The theme in my yoga classes this week came from the book The Last Lecture by Randy Pausch. I guess you could say I’m a little late in getting to this material since the book was published in 2008, but what the heck. I use The Yoga Sutras of Patanjali as class themes all of the time, and those were first recorded around 300 A.D., so I think I’m not quite past the expiration date on The Last Lecture.
I had always wanted to read Randy’s book, but I hesitated because I knew it would be a tear-jerker and would most likely stir up some feelings about my own father’s death. When it was selected as one of the book picks by the yoga book club at Yoga Bliss Akron, it gave me not only the courage but the impetus to finally give the book a go.
For those of you not familiar with The Last Lecture, I’ll provide a quick reader’s digest of the premise. Randy was a successful professor of computer science at Carnegie Mellon University. He won awards for teaching and researching, and he worked with Adobe, Google, and Walt Disney, to name a few. More important to me than his academic and career achievements, Randy was also married and a father of three young children. For someone who seemingly had it all, you never know when your life is going to be taken from you, and Randy was faced with an incredible challenge at the age of 47 when he was diagnosed with terminal pancreatic cancer and told he had only a few months to live.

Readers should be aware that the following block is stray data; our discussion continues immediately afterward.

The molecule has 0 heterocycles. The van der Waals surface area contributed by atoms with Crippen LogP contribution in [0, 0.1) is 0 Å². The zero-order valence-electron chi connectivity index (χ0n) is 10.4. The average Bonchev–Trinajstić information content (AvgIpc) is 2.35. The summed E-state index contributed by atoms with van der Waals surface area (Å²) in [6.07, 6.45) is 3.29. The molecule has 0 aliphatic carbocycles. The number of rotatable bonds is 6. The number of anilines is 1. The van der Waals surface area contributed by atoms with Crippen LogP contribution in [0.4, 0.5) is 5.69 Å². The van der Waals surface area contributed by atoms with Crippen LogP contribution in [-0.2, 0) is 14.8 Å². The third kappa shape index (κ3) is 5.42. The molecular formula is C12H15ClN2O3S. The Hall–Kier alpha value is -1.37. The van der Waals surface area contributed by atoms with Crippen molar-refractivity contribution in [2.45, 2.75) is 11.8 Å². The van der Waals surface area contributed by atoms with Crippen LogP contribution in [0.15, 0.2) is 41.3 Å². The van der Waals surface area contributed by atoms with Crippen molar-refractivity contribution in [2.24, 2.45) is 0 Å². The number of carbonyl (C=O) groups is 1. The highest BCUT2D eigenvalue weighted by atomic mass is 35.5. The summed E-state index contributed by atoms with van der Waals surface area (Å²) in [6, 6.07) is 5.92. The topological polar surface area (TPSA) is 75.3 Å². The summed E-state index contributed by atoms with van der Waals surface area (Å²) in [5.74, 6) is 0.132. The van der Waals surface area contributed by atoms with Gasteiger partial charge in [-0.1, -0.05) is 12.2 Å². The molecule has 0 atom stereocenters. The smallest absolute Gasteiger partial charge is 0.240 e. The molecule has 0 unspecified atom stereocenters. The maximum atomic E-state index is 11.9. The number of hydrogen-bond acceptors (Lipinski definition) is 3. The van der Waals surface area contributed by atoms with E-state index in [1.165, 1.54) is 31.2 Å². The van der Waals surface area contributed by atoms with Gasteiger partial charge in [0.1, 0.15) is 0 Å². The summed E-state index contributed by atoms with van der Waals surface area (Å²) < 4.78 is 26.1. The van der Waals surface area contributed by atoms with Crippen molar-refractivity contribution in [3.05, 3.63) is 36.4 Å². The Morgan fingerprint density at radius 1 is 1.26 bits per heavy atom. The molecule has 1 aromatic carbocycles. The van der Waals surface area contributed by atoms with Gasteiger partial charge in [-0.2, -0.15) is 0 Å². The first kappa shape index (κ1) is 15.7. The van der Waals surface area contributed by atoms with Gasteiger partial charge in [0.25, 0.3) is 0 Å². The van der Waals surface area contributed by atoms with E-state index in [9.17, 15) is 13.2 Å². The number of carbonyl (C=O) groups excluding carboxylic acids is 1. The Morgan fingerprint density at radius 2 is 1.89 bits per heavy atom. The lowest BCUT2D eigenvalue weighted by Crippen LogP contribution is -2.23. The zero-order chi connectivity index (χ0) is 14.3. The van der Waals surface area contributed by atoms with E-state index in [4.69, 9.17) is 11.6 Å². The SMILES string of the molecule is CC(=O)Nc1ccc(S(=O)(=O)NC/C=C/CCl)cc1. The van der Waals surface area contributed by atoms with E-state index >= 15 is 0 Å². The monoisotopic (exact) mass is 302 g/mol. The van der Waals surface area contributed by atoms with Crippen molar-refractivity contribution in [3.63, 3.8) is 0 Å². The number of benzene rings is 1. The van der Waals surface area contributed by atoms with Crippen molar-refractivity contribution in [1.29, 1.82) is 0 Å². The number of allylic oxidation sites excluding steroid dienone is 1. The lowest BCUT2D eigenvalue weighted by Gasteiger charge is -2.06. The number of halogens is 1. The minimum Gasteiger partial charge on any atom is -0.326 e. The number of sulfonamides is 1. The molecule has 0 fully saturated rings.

It’s not an uncommon practice to ask a professor to give a “last lecture,” where they consider their demise and ruminate on what matters to them and what wisdom they would impart to the world. The irony of this book is that Randy didn’t have to imagine; this truly was his last lecture.
Here’s a quote from Randy about the lecture: “Under the ruse of giving an academic lecture, I was trying to put myself in a bottle that would one day wash up on the beach for my children. I lectured about the joy of life, about how much I appreciated life, even with so little of my own left. I talked about honesty, integrity, gratitude, and other things I hold dear. And I tried very hard not to be boring.”
As I was reading the book, I couldn’t help but notice all of the parallels between the wisdom Randy was imparting and the teachings in Patanjali’s yoga sutras and the eight limbs of yoga.